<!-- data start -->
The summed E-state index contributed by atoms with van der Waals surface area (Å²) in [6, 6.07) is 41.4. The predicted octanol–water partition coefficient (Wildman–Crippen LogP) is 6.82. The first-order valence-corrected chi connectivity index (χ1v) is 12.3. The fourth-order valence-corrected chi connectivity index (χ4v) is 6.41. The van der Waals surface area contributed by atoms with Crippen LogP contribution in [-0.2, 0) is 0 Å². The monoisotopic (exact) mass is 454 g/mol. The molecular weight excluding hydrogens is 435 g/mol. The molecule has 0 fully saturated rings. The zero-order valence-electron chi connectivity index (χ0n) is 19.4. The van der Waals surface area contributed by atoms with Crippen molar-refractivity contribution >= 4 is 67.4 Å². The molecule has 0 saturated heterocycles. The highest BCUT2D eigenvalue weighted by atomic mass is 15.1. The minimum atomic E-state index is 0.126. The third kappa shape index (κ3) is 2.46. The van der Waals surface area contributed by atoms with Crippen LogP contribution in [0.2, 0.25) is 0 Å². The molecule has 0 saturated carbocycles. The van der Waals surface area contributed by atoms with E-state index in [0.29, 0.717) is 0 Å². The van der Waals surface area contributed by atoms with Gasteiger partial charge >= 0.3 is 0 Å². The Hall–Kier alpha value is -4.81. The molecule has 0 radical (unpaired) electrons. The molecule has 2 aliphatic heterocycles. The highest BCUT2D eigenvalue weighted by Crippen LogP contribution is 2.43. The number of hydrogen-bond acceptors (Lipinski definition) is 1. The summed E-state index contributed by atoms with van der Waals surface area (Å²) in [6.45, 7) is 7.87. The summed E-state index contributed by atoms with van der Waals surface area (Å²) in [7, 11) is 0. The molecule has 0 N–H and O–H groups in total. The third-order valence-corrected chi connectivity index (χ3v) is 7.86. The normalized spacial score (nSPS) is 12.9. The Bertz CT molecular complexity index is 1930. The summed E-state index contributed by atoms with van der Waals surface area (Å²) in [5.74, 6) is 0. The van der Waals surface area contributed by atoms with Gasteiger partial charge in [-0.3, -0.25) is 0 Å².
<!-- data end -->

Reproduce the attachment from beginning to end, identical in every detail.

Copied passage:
The summed E-state index contributed by atoms with van der Waals surface area (Å²) in [6, 6.07) is 41.4. The predicted octanol–water partition coefficient (Wildman–Crippen LogP) is 6.82. The first-order valence-corrected chi connectivity index (χ1v) is 12.3. The fourth-order valence-corrected chi connectivity index (χ4v) is 6.41. The van der Waals surface area contributed by atoms with Crippen LogP contribution in [-0.2, 0) is 0 Å². The monoisotopic (exact) mass is 454 g/mol. The molecular weight excluding hydrogens is 435 g/mol. The molecule has 0 fully saturated rings. The zero-order valence-electron chi connectivity index (χ0n) is 19.4. The van der Waals surface area contributed by atoms with Crippen molar-refractivity contribution >= 4 is 67.4 Å². The molecule has 0 saturated heterocycles. The highest BCUT2D eigenvalue weighted by atomic mass is 15.1. The minimum atomic E-state index is 0.126. The third kappa shape index (κ3) is 2.46. The van der Waals surface area contributed by atoms with Crippen LogP contribution in [0.2, 0.25) is 0 Å². The molecule has 0 saturated carbocycles. The van der Waals surface area contributed by atoms with E-state index in [0.29, 0.717) is 0 Å². The van der Waals surface area contributed by atoms with Gasteiger partial charge >= 0.3 is 0 Å². The Hall–Kier alpha value is -4.81. The molecule has 0 radical (unpaired) electrons. The molecule has 2 aliphatic heterocycles. The highest BCUT2D eigenvalue weighted by Crippen LogP contribution is 2.43. The number of hydrogen-bond acceptors (Lipinski definition) is 1. The summed E-state index contributed by atoms with van der Waals surface area (Å²) in [6.45, 7) is 7.87. The summed E-state index contributed by atoms with van der Waals surface area (Å²) in [7, 11) is 0. The molecule has 0 N–H and O–H groups in total. The third-order valence-corrected chi connectivity index (χ3v) is 7.86. The normalized spacial score (nSPS) is 12.9. The Bertz CT molecular complexity index is 1930. The summed E-state index contributed by atoms with van der Waals surface area (Å²) in [5.74, 6) is 0. The van der Waals surface area contributed by atoms with Gasteiger partial charge in [-0.3, -0.25) is 0 Å².